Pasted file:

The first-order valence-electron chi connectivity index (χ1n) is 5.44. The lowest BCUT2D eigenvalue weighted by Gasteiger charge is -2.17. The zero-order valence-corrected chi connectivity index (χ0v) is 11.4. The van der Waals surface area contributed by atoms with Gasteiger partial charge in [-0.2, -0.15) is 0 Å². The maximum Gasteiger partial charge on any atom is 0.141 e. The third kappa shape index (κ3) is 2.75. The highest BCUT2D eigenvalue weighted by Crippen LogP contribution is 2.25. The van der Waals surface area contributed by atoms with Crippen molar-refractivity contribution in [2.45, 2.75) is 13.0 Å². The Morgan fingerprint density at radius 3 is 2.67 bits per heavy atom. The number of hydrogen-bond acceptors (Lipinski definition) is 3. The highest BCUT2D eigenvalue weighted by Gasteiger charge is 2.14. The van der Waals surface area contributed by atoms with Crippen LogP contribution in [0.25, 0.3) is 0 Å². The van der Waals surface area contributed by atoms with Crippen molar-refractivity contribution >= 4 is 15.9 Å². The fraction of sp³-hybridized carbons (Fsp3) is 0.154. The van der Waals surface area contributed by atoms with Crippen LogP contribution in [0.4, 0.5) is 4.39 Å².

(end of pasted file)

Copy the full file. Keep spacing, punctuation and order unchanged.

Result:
The first-order valence-electron chi connectivity index (χ1n) is 5.44. The lowest BCUT2D eigenvalue weighted by Gasteiger charge is -2.17. The zero-order valence-corrected chi connectivity index (χ0v) is 11.4. The van der Waals surface area contributed by atoms with Gasteiger partial charge in [-0.2, -0.15) is 0 Å². The maximum Gasteiger partial charge on any atom is 0.141 e. The third kappa shape index (κ3) is 2.75. The highest BCUT2D eigenvalue weighted by Crippen LogP contribution is 2.25. The van der Waals surface area contributed by atoms with Crippen molar-refractivity contribution in [2.45, 2.75) is 13.0 Å². The Morgan fingerprint density at radius 3 is 2.67 bits per heavy atom. The number of hydrogen-bond acceptors (Lipinski definition) is 3. The highest BCUT2D eigenvalue weighted by Gasteiger charge is 2.14. The van der Waals surface area contributed by atoms with Crippen LogP contribution in [0.25, 0.3) is 0 Å². The van der Waals surface area contributed by atoms with Crippen molar-refractivity contribution >= 4 is 15.9 Å². The fraction of sp³-hybridized carbons (Fsp3) is 0.154. The van der Waals surface area contributed by atoms with Crippen LogP contribution in [0.4, 0.5) is 4.39 Å².